Thursday, April 25, 2013

Playlist Tribute: Remembering the legendary stars of yesteryear today – Part 1, Leslie Cheung & Anita Mui

As you all probably know, it’s been 10 years since the HK entertainment industry lost one of its icons, Leslie Cheung. Of course, many of his fans gathered to commemorate him by folding over 190,000 paper cranes in honor of his memory, which really shows that his impact was more far-reaching than HK alone (you can check out this clip where you can read some of his fans heartfelt letters - they really are quite touching). Even actor Gregory Charles Rivers (the guy that played/plays just about every foreign European in every TVB drama) has his Chinese name based on Leslie’s (Ho Kwok-Wing).

No one, currently in the industry possessed so much charm, charisma, good looks, sound and talent like Leslie did. Gor gor, in my opinion had one of the BEST voices that I have every heard, not just of HK artists but overall. Leslie’s voice is not overly rich, yet masculine and clear. None of that whiny squealing or monotone stuff that a lot of other artists do these days. And zounds! Watching short clips of those who had met Leslie in person, just average Joes, no celebs, they all gave the same response. That he was handsome (no doubt) and very nice. It sounds like Leslie was quite a joy to be around, by the looks of things.

Now I’ve made a little playlist as a small tribute (and no, I didn’t get to watch the tribute concert because there was no broadcast for me – I might see if I can watch/find a link online and share) Just found the tribute here. As usual, I’m late on the ball but as always my intentions are good (heheh!). As the years have gone by, we’ve lost not only stars like Leslie, but treasures like Anita Mui, Teresa Teng, Danny Chan, Wong Ka-Kui and Roman Tam. And quite recently, we have also lost some of screen’s finest actors, like Jacqueline Law (who had cancer).

Anyway I’d like to not only draw attention to Leslie alone, so I’ve pulled a playlist out of my sleeve to pay a mini-tribute to these stars, I hope I’ve at least done a better job than the show <“Our Chinese Heart”> in making a playlist that’s more representative of the songs that most people heard and fell in love with. This playlist, I think, is a little more special not only because I’ve really taken more care in hand-picking the tracks, but because these songs were sung with the voices of superstars. In my opinion, they weren’t only the pioneers of Cantopop (and in Teresa’s case, Mandopop), they were the essence of it, as well as the “entertainment” part of the industry. Still, this playlist is not supposed to be all about tears of the bygone but of celebration and commemoration.

So let’s put the records on play and take some time to remember and appreciate some of the classics these stars really made their own. I’ll be covering the artists in pairs and updating the playlist as I go. And, as with all my playlists, please enjoy!

I know, I know, this was the first song from my playlist but I swear this is the only ‘repeat’ from all my playlists. And I just couldn’t resist – it felt strange not to include this track. It is one of my favourite songs from Gor Gor and definitely one of his signature tracks. I really do love everything about this song – from Joseph Koo’s melodic composition, Wong Jim’s brilliant lyrics, down to Leslie’s voice. Can’t fault this classic or the movie from which it came from.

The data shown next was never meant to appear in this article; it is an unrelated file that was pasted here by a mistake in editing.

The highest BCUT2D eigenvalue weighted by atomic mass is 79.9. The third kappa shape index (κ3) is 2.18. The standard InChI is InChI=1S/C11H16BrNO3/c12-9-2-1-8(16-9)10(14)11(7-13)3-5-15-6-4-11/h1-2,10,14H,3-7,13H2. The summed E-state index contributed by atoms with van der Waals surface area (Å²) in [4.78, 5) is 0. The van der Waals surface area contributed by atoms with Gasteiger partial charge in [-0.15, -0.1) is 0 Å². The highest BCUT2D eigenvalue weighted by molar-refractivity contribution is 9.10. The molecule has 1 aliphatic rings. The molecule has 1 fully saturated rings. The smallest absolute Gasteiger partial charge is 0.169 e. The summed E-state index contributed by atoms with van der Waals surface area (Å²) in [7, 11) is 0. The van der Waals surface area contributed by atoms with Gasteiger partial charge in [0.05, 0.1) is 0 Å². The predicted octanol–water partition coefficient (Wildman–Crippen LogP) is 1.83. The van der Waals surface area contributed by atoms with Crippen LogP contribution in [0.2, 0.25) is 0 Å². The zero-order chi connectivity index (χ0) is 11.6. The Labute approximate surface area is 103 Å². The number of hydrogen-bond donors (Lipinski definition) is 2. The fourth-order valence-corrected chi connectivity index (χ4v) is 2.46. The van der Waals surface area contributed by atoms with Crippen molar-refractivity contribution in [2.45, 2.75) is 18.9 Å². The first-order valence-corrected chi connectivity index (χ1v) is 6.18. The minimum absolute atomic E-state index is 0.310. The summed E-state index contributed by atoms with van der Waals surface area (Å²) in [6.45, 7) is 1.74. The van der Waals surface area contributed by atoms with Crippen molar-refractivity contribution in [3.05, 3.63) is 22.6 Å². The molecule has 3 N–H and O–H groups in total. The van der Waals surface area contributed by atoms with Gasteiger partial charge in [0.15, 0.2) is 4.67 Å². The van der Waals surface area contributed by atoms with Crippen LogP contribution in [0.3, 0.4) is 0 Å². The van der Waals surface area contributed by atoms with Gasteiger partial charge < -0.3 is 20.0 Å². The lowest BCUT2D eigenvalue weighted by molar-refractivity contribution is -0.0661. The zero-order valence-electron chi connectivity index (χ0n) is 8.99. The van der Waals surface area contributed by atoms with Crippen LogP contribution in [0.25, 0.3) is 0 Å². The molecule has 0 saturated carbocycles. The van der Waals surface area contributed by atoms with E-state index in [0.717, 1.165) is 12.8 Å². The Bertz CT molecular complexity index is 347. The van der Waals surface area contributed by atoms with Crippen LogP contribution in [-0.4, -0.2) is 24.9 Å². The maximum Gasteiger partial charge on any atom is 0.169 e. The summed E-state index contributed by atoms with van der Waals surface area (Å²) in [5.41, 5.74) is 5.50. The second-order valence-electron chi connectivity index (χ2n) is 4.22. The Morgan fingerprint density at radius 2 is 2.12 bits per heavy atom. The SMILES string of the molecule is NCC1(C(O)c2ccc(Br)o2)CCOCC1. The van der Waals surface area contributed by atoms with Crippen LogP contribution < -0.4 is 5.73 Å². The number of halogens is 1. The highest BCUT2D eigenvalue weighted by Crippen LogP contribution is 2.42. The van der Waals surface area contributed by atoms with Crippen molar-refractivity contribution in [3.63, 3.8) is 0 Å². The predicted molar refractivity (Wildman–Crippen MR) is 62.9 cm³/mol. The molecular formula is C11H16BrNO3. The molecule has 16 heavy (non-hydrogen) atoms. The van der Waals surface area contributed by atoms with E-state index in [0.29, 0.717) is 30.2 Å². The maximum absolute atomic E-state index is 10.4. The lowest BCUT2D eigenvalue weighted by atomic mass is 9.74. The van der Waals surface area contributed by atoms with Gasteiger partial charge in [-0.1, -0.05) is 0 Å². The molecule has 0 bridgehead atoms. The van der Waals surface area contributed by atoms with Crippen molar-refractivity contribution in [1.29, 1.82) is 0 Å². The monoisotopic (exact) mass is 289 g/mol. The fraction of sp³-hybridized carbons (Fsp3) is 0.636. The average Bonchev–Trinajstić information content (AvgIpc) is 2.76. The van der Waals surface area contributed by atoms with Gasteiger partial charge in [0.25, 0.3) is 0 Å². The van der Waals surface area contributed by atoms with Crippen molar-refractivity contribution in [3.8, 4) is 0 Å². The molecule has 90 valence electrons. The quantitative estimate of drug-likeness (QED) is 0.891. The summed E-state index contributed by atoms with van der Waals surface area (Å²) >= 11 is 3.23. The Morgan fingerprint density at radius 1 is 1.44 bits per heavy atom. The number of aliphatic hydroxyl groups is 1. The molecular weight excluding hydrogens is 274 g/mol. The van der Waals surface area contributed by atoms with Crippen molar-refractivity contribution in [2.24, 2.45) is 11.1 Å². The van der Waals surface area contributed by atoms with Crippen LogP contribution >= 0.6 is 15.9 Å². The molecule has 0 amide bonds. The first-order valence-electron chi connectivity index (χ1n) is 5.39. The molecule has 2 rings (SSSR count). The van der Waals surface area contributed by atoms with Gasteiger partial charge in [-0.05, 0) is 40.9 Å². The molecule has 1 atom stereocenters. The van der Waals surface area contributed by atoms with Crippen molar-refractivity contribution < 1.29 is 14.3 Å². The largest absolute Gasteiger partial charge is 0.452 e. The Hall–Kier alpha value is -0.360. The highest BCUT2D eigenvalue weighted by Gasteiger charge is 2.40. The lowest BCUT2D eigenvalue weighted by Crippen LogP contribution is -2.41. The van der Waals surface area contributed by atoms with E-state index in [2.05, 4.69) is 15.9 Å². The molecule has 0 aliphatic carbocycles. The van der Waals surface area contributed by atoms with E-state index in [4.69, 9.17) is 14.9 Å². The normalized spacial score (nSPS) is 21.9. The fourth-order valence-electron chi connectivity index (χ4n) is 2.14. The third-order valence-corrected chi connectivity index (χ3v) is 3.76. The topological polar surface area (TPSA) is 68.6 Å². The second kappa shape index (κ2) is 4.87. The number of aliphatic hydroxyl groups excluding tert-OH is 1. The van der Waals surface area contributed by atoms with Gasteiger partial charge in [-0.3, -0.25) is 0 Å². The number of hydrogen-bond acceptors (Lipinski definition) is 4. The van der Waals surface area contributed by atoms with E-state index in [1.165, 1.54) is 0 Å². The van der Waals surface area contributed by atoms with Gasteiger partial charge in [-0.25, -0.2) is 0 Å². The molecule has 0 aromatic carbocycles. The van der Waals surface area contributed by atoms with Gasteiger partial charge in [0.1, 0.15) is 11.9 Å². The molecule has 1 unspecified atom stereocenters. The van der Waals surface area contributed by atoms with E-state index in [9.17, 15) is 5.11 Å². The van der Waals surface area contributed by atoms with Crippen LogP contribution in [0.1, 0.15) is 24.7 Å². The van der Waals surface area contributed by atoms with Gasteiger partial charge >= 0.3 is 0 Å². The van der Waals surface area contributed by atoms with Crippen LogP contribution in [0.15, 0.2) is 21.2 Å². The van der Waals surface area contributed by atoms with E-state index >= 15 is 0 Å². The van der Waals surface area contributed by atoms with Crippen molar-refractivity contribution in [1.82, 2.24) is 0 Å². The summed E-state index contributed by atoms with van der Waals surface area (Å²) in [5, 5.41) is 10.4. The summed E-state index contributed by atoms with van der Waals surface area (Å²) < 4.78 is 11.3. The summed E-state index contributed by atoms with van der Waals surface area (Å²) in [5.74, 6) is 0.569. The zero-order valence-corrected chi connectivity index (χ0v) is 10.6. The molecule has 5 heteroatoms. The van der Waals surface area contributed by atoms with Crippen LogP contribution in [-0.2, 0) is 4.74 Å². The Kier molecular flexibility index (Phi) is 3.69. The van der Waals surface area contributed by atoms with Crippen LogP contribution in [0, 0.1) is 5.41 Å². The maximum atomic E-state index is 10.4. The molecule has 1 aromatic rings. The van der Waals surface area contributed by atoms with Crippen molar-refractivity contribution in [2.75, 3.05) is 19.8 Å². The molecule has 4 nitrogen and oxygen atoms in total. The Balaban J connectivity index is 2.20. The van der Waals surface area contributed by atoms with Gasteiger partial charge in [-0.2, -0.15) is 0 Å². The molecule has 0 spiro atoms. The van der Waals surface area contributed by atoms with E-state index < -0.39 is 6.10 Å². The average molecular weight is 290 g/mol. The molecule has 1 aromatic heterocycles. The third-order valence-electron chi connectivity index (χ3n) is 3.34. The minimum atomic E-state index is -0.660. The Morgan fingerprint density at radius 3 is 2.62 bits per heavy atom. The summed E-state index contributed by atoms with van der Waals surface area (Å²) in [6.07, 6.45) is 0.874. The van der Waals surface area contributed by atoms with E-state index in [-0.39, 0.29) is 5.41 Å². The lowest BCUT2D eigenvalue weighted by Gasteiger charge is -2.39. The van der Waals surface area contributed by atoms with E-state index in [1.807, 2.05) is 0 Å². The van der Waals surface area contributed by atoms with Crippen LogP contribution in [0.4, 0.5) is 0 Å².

Okay, so this was originally released as a Japanese single, as probably everyone knows. But it’s one of Leslie’s first upbeat pop tracks that caught the public’s attention. I’ve put in his live performance at the 1984 JSG Song Awards. You can hear all the fangirls screaming in the background whenever he sung out “Monica” and you can certainly see why! Leslie was very, very handsome and he looked really adorable with his sweet smile on stage. He really lit up the stage back then.

Again, a Momoe Yamaguchi single that got used for Leslie. I know there has been a lot of criticism regarding originality for Cantopop taking Japanese tunes and pasting lyrics over the compositions. I don’t actually have a problem with this as long as the consequences are good. In other words, as long as the composition is good in the first place, the lyrics are suitable and the singer is able to imprint their own style onto it and make it sound good at the same time. I would say that with Leslie’s voice, this was not a hard feat for him. This live performance clip from his concert is where he gets caught up with the emotion and, even with tears in his eyes, he still managed to give a rendition that was worthy of an ovation. And may his songs keep blowing on.

This was actually a little song which Leslie himself composed but had the help of legendary ‘God of Songs’ Sam Hui to pen the encouraging lyrics for him, just as he was going through a rough patch in his life. This was a collaborative effort, so I’ve chosen to put in a clip from Sam Hui’s retirement concert where Leslie and Sam sing this song together. Well, less talking from me and more listening. After all, silence is golden!